I have really enjoyed all the stories I've read so far! All the characters are convincingly drawn and interstingly different from each other, and I quite like your OC creations. Your plotlines are nicely interwoven and interesting! I'm addicted.

Constructive criticism: Hmmm.... The only thing I can think of is: You mentioned some Sindar/Silvan culture clashes in 'Woodelves' - about Thranduil in Lorinand. Does his sons experience any, and how does it inform their thinking/upbringing? Do they ever have trouble with defining themselves as they have a mixed cultural heritage? Or is the area around the Stronghold thoroughly Sindarised by the time of Ithinduil, Eilian and Legolas? I guess part of Eilian's problem with Celuwen is a clash between Sindar/Silvan views on how to deal with Shadow? On the other hand, I think I remember one of the brothers identifying himself as a 'woodelf'. How does their father, who remembers Doriath, feel about that? Hmmm...didn't think about that before. now I'm wondering!

Before I forget, you asked whether all the time jumps were clear, and they are, except for the last chapter of this story. I'm not sure where it's supposed to fit in. Maybe it's because I'm not that familiar with your storeis?

I'll go back to reading now!

Author Reply: Hi, AF!

Oh man. I attached that last added scene to the wrong story, which is why you can't make sense of it. No one could! It belongs with "My Brother's Keeper."

Interesting questions about Sindar/Silvan clashes. In LOTR, Legolas identifies himself as a wood elf, and I think by the late Third Age, the cultures must have been pretty mixed. I think even Thranduil would have seen himself as wood elf by that time, though he'd have remnants of his Sindar heritage too. Given the length of Elves' lives, I suspect there was more mixing as time went on, and the clashes were rarer than fanfic sometimes shows.

That's my take anyway.

I'm glad you're enjoying the stories. I'm very fond of these characters myself.


elliskaReviewed Chapter: 7 on 8/3/2007
This is very powerful and captures the relationship between Eilian and Maltanaur so well. Especially the ending. Poor Eilian, he is so light-hearted that it is easy to forget that he is also driven, maybe even more than either of his other brothers, to protect his home at any cost. As I said, very powerful daw!

Author Reply: Thanks, Elliska. I screwed up when I attached this scene. It really belongs with "My Brother's Keeper," since it's the bout of Shadow Sickness that sent Eilian home there, and Maltanaur thinks about this scene at the end.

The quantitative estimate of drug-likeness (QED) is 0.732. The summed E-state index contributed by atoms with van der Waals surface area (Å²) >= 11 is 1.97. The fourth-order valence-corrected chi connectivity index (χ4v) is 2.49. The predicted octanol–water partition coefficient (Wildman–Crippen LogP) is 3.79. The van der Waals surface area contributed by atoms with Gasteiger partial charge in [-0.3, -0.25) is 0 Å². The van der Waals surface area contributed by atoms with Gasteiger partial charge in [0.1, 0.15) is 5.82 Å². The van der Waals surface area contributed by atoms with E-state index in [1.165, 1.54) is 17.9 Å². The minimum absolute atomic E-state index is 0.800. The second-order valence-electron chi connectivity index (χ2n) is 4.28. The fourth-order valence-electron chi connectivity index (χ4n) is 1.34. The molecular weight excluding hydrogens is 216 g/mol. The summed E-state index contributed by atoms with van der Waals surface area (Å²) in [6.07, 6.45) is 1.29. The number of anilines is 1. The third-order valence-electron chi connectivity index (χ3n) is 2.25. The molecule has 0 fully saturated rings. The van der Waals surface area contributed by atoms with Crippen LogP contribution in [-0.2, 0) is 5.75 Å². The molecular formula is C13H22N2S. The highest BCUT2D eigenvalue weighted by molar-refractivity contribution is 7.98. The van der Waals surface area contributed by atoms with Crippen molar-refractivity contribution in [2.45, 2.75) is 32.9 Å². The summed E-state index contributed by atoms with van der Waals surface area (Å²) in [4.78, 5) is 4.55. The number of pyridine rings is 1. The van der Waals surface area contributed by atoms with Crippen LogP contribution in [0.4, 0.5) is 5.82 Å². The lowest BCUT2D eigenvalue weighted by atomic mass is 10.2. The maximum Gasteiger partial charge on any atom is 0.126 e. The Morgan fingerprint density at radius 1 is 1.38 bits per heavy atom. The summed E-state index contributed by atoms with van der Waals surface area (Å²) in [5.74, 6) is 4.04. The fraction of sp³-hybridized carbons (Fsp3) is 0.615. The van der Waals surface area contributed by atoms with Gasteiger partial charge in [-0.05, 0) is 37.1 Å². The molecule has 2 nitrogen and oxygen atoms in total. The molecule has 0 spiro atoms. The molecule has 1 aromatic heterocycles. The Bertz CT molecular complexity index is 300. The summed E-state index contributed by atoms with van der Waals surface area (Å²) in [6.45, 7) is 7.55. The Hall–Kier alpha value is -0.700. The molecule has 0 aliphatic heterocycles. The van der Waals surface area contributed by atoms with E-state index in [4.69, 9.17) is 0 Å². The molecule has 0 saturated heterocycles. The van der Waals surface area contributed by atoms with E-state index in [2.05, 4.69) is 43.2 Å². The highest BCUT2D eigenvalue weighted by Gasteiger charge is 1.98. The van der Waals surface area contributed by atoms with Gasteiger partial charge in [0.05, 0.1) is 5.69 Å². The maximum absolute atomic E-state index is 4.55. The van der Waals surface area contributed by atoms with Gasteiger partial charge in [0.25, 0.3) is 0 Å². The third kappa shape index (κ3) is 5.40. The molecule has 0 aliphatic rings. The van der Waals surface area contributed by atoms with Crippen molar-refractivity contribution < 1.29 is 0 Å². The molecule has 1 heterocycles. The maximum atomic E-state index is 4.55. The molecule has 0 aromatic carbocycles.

I'm finding when I just think about a scene and not a whole story it's easier to bring out the emotion because I'm not trying to do as much at once.

sofiaReviewed Chapter: 7 on 8/2/2007
ooh... I don't like reading about Eilian crying- its so sad. Maltanaur is having such a 'nana' moment, I love it.
Keep it coming please!

Author Reply: Thank you, Sofia.

As it turns out, I screwed up posting this! It should be a missing scene attached to "My Brother's Keeper," the story where Eilian comes home with Shadow Sickness and plays drug cop. He really was luck to Maltanaur. Eru only knows if anyone else could have made him go home.

BodkinReviewed Chapter: 7 on 8/2/2007
Maltanaur is brilliant. He's just the rock Eilian needs. And Eilian would never have survived long enough to grow up and have Flower Face without his keeper - he'd have cracked for sure.

Thranduil should be very, very grateful to his old friend. (Not least for preventing the royal insanity his son might have driven him to without his steady reassuring presence.)

So many delicious characters - all three dimensional and much loved.

Author Reply: Thranduil showed his wisdom when he picked both his sons' keepers. Maltanaur is such a good match for Eilian. He tolerates Eilian's foolishness because he sees Eilian's strengths and goodness. And he saves Eilian from himself and all the evils that lie around him.

Thanks, Bodkin.

obsidianjReviewed Chapter: 7 on 8/1/2007
I always love to hear more of Eilian. This scene throws some more light on the shadow thickness and how it affects Eilian. It makes this sickness and its effects more real to me. Eilian is so lucky that he has Maltanaur to be his minder.

Author Reply: Thanks, Obsidianj. I've been gradually feeling my way to a better picture of Shadow Sickness. It's not pretty. Eilian goes home and then we get the story told in "My Brother's Keeper." Legolas is an adolescent there and he idolizes Eilian. This scene with Maltanaur is one he never hears about. Eilian wouldn't want him to know, not just because it would be humiliating, but because he wants to shelter Legolas from some of the horror in the woods.